Archive for category Piano Care/Maintenance

Tuning 1 : Everything Else 14 – Why “just a good tuning” isn’t usually enough!

Have you ever heard, or have you ever been told, “all this piano needs is just a good tuning?” I hear this all the time…mostly from clients who were quoting the person who was giving, or selling them, the piano! Usually, the piano does need a good tuning, but more often than not, the piano needs additional repairs and/or adjustments before the piano can be tuned properly and function at a descent level.

The fact is that tuning is only a very small portion of what a piano needs to produce a beautiful tone, produce a wide range of dynamic color, and allow for a wide variety of rhythmic control.

 

In another blog article of mine, “What’s the difference between Tuning, Repairs, and Regulation?” I explain, in detail, the differences between Tuning, Repairs, and Regulation. For the remainder of this article, Repairs, Regulation, and Voicing will often be referred to as EVERYTHING ELSE! While tuning is important, it’s EVERYTHING ELSE that really “makes or breaks” a piano. It’s EVERYTHING ELSE that often differentiates between a so-so piano and one that is enjoyable to play and easy to listen to (assuming all things tuning-wise being equal and of good quality).

Tuning, of course refers to adjusting the tuning pins to create proper pitches and scale on a piano. Repairs refer to just that…repairs…fixing broken or damaged parts so that the piano can be regulated properly. Regulation refers to adjusting all the many parts on a piano so they work as they should with each other. Every piano action has a certain geometry of parts, (distances, thicknesses tolerances, etc) that allow it to work properly as a machine. When those parts change size and shape because of humidity, wear and tear, or even being converted to mice nesting!…the ability of the piano to function properly suffers.  And, Voicing refers to the careful preparation of the hammer’s felt for optimal attack and tone.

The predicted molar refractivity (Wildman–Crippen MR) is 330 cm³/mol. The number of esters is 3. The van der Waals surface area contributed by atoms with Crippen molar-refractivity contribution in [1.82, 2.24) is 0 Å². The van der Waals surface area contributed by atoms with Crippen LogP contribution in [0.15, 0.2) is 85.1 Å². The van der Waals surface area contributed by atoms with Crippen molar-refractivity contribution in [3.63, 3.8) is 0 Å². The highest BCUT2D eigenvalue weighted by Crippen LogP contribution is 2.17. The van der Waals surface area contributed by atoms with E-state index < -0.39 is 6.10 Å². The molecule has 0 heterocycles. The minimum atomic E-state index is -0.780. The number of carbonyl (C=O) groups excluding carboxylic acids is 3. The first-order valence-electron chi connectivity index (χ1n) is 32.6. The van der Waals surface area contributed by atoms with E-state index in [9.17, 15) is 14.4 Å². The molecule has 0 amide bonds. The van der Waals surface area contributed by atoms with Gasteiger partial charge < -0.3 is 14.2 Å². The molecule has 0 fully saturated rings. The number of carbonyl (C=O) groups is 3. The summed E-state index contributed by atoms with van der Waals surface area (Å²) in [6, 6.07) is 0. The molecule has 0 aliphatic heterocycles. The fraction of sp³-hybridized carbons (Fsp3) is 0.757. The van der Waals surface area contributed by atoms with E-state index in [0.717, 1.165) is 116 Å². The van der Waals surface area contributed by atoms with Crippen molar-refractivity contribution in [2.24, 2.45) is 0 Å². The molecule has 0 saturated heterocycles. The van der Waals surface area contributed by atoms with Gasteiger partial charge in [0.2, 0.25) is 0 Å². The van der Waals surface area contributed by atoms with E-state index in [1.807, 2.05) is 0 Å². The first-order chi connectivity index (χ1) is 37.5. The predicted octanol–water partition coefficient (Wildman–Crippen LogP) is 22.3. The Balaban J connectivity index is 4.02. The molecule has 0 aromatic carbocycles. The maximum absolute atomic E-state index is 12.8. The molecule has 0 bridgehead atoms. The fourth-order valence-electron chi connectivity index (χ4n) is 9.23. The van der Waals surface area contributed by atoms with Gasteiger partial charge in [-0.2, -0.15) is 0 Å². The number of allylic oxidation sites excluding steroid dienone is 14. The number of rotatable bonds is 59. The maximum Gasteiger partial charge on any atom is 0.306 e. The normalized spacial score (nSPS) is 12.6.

That said, while tuning is important because that’s what we ultimately hear, the piano will not make music unless the action is working like it should.

It’s important to note that my point in this article is  NOT to give cold hard facts and numbers for you to fact check me. My goal is basically to give you a mental picture of the relationship between, and draw more attention to, the “EVERYTHING ELSE” things in a piano that usually get neglected.

More specifically, the purpose of this article is to 1) reiterate that there is a definite difference between basic TUNING and EVERYTHING ELSE a piano needs, and 2) help put into perspective the fact that because there are many more parts and adjustments involved in the action of the piano that relate to FUNCTION than that required for TUNING, it stands to reason that a majority of our time and effort working on a piano will often be (or should be) things other than tuning. At the very least, one should not be surprised when when the tuner recommends certain services in addition to a regular tuning.

In my little world in which I live and work, I find that most new piano owners believe (or believed at some point) that ALL their piano really ever needs IS tuning. Hopefully, by the end of this article, it will be easier to understand why that is just not true.

What do you mean, my piano needs more than just tuning?

While tuning gets all the glory, the reality is that behind the scenes there are thousands of parts trying to work together to make the strings “look good”! You read it right…”look good!” Like a pit crew working hard behind the scenes to make the driver of the Indy 500 look good! Like a stage crew, setting up for days, leaving nothing to chance, all for a 1 hr. show that will make the performers “look good,” and satisfy the audience.  Sadly, too often the many piano parts are handicapped in doing their jobs…and can’t make the strings “look,” or sound good because they are being forced to function at a mere fraction of their potential due to years of wear and tear, or just plain neglect. Over time, parts wear out and change shape, thus changing the relationship between them and other parts.

 

   Capstan Adj. at end of Keys

The Ability to Adjust (Regulate)

Fortunately, piano manufactures build into each piano many points of adjustment to compensate for this wear, but unfortunately, the adjustments don’t usually get done. Many inexperienced tuners don’t even know how to make many of these adjustments, at least not properly (Honestly, I didn’t as a beginner). Even if they do know how, many times the needed repair and maintenance jobs are left undone because of things like apathy, lack of time, lack of financial means or compensation, motivation, and such (by either the client and/or tuner).  The fact is, that piano parts that aren’t aligned and adjusted properly will wear more quickly.  Eventually, the parts wear so much that adjustments can no longer be made to compensate for the extreme wear, and the parts must be replaced, then re-regulated.

 

Your Piano Needs Regular Maintenance, Just Like Your Vehicle!